Regardless of what quote you subscribe to, or what path you take, it’s all about how you handle a situation when the decision is made.  The decision does not define your outcome. Only you can do that. You change jobs and it might not be exactly what you thought it was, but you can still have a positive outcome.  We can make the best of any situation, and see the beauty in the paths we do choose. The journey doesn’t end after one choice after all. We keep going, keep moving, keep choosing.


Don't miss any posts!  Enter your email on the top right hand corner of the Blog's home page and receive notifications any time new content is posted.  

Thank you for your support! (And share, please!)

Wednesday, July 4, 2018

To Be Brave

By:  Susan

She would have been 53 years old this year.  If she had lived.  But Mona Mahmudnizhad was hanged in 1983 when she was only 17.  Her crime was practicing her Faith in a country that did not allow it.  Mona had a choice.  She could have recanted but she refused.  She was taken to the execution ground along with ten other women accused of the same crime.  She asked to go last, so she could pray for the steadfastness of the others.

I think of Mona as one of the bravest people I know.  I have been brave too.  I get on airplanes even though I am convinced I am going to die every time there is a turbulence. I talk to strangers on the train. I teach fourth graders every day. I send my children out into this world.

Being brave makes us the best version of ourselves.  We do or say something that may bring us harm or cause us pain because something more is at stake. What more could be at stake than avoiding pain and harm, than self-preservation?  Isn’t that what we have been told about our species? That we are basically selfish and egotistical and in it to survive at whatever cost? Maybe what we really try to preserve when we act bravely is our true selves: Our dignity, our humanity.

Once, years ago, in that pre-cell phones, pre-Google maps time, before I could speak Spanish, Ben and I were travelling in South America.  We arrived in Puno, Peru,  a small town where our friend Tom lived.  We had not had direct communication with Tom but hoped he had gotten the many letters we had sent about our visit.  The bus depot was really just the front of a store. I volunteered to wait with our suitcases while Ben tried to find Tom from the vague address on one of his envelopes.  I sat on our suitcases, feebly protecting them, and waited.  I only felt brave in retrospect, when in telling the story of finding Tom, I realized I had been in a place where I did not speak the language, had no way of reaching my husband or anyone else and basically was at the mercy of strangers around me. I had looked around and seen people going about their business and realized I was with other human beings.  My small act of bravery consisted of not seeing myself among strangers.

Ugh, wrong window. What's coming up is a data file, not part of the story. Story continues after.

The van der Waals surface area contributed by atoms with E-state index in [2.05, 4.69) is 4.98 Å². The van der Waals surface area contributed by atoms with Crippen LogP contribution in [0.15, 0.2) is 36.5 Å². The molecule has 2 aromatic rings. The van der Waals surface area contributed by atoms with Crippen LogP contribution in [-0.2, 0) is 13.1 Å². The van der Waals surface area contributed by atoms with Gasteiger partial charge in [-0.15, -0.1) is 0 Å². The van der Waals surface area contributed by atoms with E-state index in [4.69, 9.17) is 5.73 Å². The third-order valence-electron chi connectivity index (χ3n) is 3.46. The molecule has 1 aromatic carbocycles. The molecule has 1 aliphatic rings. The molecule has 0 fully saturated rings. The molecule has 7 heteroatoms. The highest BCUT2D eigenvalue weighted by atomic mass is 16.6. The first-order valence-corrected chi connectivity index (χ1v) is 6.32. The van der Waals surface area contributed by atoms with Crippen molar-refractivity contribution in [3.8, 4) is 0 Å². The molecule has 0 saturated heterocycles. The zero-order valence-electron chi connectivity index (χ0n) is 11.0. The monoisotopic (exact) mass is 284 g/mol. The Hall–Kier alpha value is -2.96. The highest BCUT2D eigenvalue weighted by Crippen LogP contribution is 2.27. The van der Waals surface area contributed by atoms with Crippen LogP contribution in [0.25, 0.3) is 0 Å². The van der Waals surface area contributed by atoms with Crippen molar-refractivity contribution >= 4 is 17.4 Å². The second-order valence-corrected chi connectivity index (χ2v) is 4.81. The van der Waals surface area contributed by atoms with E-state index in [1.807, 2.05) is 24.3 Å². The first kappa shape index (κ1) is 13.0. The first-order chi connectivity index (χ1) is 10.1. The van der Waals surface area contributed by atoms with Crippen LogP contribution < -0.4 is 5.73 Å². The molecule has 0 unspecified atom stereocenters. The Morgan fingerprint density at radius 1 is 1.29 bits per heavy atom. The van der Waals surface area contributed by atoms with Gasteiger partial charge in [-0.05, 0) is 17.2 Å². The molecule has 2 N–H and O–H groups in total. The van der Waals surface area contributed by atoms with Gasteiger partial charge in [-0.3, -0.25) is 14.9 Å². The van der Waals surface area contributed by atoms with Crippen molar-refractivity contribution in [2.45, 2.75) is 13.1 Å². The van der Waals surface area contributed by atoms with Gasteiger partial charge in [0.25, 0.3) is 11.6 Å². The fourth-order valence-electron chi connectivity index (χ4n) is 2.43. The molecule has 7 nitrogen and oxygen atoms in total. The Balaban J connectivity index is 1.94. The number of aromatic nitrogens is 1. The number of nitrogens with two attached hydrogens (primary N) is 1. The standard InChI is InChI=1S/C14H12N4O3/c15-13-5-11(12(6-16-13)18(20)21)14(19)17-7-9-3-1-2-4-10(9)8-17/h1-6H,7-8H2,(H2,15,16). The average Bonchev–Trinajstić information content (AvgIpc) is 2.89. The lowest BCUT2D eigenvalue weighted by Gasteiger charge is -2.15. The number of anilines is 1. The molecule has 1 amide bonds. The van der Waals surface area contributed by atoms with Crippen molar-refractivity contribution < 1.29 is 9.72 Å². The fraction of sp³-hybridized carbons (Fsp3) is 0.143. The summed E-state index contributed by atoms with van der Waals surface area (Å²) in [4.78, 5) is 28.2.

Bravery is a form of self-preservation, preserving our nobler self.  Bravery is examining our lives, looking our fears, our biases, our likes and dislikes in the face and doing something different.  Bravery is asking questions and questioning the answers we have always been given. Bravery is not giving in to traditions and customs that define who we are as women, as men, as young people deciding how to start our lives, as older people trying to live fully to the end.  To be brave is to trust, trust that others are just as afraid, just as fragile, just as much in need of connection.  To be brave is to admit to our mistakes. To be brave is to trust that there is more to this life than preserving our bodies and our egos. 

When I tell Mona’s story and that of many other Bahá’ís persecuted for their Faith in Iran, my friends ask me why don’t they just leave?  I am always surprised by such a reaction.  I figured as defenders of democracy, life, liberty and the pursuit of happiness we would be outraged and want to do something to stop these acts of repression. My favorite line from the National Anthem, the one I get choked up on, is where it says this is the home of the brave. Are we brave enough to stand up and speak out for justice for everyone? To not see others as strangers? To be brave is to love, because it’s easy to hate.